This episode of Mississippi Moments was researched by Hayley Hasik and produced by Ross Walton, with narration by Bill Ellison.

PHOTO: US Air Force

Dec 30, 2019

Betty McGehee grew up on Scotland Plantation in Vidalia, Louisiana, in the 1930s and 40s. Later, she married a Natchez native and crossed the river for good. In this episode, McGehee shares some memories from her childhood. She recounts raising chickens and selling the eggs to earn extra spending money. She also discusses how they would collect rainwater to drink in an above-ground storage tank and why her father later dug a well on their farm.

The Natchez-Vidalia bridge across the Mississippi river was completed in October of 1940. McGehee recalls crossing the river by ferry and how the bridge made traveling so much easier. When the bridge was first completed, drivers on the Mississippi side had to pay a 50-cent toll. McGehee explains how her Natchez boyfriend would wait for her on his side of the bridge to save money.

Dec 9, 2019

Jackie Hancock Schulze grew up in Natchez during the 1930s and 40s, in the house built by her great-grandfather, Natchez Mayor William G. Benbrook. In this episode, taken from her 2004 interview, she shares some precious childhood memories of family and friends and her hometown.

Schulze recounts going to the movies downtown, learning to swim in the Elks Club swimming pool and having “Coca-Cola parties” with her friends. She describes these gatherings as the product of a simpler, more innocent age.

When Schulze was a child, her grandmother would take her to New Orleans each summer to shop. She remembers staying on Canal Street and the amazing things to see and do in the Big Easy.

Years after Schulze left Natchez, she moved back to the family homestead, which by then was unoccupied.  After celebrating so many holidays in the dining room, surrounded by her loving family, she found it hard to eat there alone.

Jackie Schulze passed away on September 13, 2005.

Dec 2, 2019

Billie Rossie Tonos’s family immigrated from Lebanon and opened a store in Clarksdale. In this episode, she recounts how her parents then moved to Shaw and opened their own business with help from the Lebanese community.

During the Great Depression, many small business owners struggled to keep their doors opened. Tonos recalls her parent’s resourcefulness during that difficult time.

As the daughter of Lebanese immigrants, Tonos’s mother was proud to be an American citizen. She describes her mother’s fierce patriotism when the Japanese bombed Pearl Harbor.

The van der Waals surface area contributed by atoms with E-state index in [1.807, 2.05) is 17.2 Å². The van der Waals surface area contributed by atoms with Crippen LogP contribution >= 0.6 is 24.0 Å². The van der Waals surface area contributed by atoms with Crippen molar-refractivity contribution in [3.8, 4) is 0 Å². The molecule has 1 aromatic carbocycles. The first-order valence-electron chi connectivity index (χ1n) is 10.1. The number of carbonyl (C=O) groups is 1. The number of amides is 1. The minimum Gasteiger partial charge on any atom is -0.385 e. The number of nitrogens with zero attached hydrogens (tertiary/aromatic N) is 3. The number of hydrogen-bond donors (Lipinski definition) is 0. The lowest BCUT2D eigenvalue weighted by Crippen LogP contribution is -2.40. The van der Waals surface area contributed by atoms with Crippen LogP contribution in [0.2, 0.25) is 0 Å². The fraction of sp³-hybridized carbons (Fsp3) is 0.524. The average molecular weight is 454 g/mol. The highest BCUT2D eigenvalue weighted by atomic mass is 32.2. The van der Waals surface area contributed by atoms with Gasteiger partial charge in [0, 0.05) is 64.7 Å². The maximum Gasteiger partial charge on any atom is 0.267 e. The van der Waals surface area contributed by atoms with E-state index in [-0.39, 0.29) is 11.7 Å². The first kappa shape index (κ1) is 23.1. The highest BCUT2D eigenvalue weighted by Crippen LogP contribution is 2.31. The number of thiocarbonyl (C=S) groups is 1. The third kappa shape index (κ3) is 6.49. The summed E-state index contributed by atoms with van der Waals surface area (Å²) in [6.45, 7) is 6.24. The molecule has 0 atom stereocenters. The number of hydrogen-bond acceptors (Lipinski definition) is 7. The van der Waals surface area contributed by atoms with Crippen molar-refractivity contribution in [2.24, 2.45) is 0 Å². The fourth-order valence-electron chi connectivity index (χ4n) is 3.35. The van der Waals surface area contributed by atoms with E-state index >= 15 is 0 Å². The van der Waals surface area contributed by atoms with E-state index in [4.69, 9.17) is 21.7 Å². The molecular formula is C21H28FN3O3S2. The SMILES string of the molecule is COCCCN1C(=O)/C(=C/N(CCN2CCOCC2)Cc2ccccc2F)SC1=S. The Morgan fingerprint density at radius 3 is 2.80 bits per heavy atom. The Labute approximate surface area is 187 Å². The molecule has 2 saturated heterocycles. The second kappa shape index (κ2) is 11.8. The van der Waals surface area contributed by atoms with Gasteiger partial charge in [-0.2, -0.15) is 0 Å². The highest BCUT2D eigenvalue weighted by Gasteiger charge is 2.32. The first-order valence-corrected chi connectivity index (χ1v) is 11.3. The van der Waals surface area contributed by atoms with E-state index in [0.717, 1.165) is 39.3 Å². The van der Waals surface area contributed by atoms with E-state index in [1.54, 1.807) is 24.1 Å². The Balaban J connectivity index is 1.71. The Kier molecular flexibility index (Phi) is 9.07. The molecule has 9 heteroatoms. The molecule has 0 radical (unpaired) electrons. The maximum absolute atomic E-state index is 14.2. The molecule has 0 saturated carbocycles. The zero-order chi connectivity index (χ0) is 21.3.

Being part of the Delta Lebanese community gave Billie Tonos a sense of belonging and fellowship. She remembers how there was always room at the table for family and friends, especially during the holidays.

This episode of Mississippi Moments was researched by Hayley Hasik and produced by Ross Walton, with narration by Bill Ellison.

PHOTO: Schlatter.org

Nov 18, 2019

Charlsie Mae Graham Hammond grew up in Ethel, Mississippi, just outside of Kosciusko in the 1930s and 40s. In this episode, taken from her 2001 interview, she shares some cherished childhood memories. She discusses her father’s job at the sawmill there and how he would take her and her brothers on business trips occasionally to provide them a real-world education.

Growing up in a large family, Hammond spent much of her free time outdoors. She recounts watching Westerns with her parents and playing “cowboys” with her siblings and friends. As a child, Hammond also enjoyed a close relationship with her maternal grandparents. She recalls her grandfather as a good-natured shopkeeper and her grandmother as an entrepreneur.

Hammond has many fond memories of life in Ethel. She describes how she and her best friend would ride the train to Kosciusko, listen to favorite programs on the radio, or travel to the Delta with her family to visit her paternal grandparents.

Charlsie Mae Hammond enjoyed a long career as a public school teacher. She taught in the Port Gibson Public Schools, the Ethel Public Schools, and the Kosciusko Public Schools. She was a member of Kosciusko First Baptist Church, serving in various departments of the church. She was also active as a volunteer in organizations of her town and community. She passed away on June 3, 2017.

Nov 11, 2019

Dr. Kent Wyatt became the President of Delta State University in 1975. In this episode, Wyatt shares some of the accomplishments and challenges of his tenure. He also explains the importance of having an emphasis on academic excellence and an “open door” policy for faculty and students.

When Wyatt took over as President of Delta State in 1975, inflation made it difficult to control operating costs. He recalls how that early experience foreshadowed future shortfalls brought on by statewide budget cuts. Throughout Wyatt’s tenure as the President of Delta State, he insisted on developing programs that met the academic needs of the Mississippi Delta. He discusses some of those programs.

The Bologna Performing Arts Center at Delta State University was built in 1994 through state funding from the Mississippi legislature. Dr. Kent Wyatt explains the importance of having such a Center in the Delta.

This episode of Mississippi Moments was researched by Hayley Hasik and produced by Ross Walton, with narration by Bill Ellison.

PHOTO: http://inauguration.deltastate.edu/past-presidents/

 

Nov 4, 2019

As a young man, Fred Clark of Jackson traveled to Midway, Georgia, to attend a series of meetings with Dr. Martin Luther King. In this episode, he recalls fearing for his safety as the group planned protests across the Jim Crow South.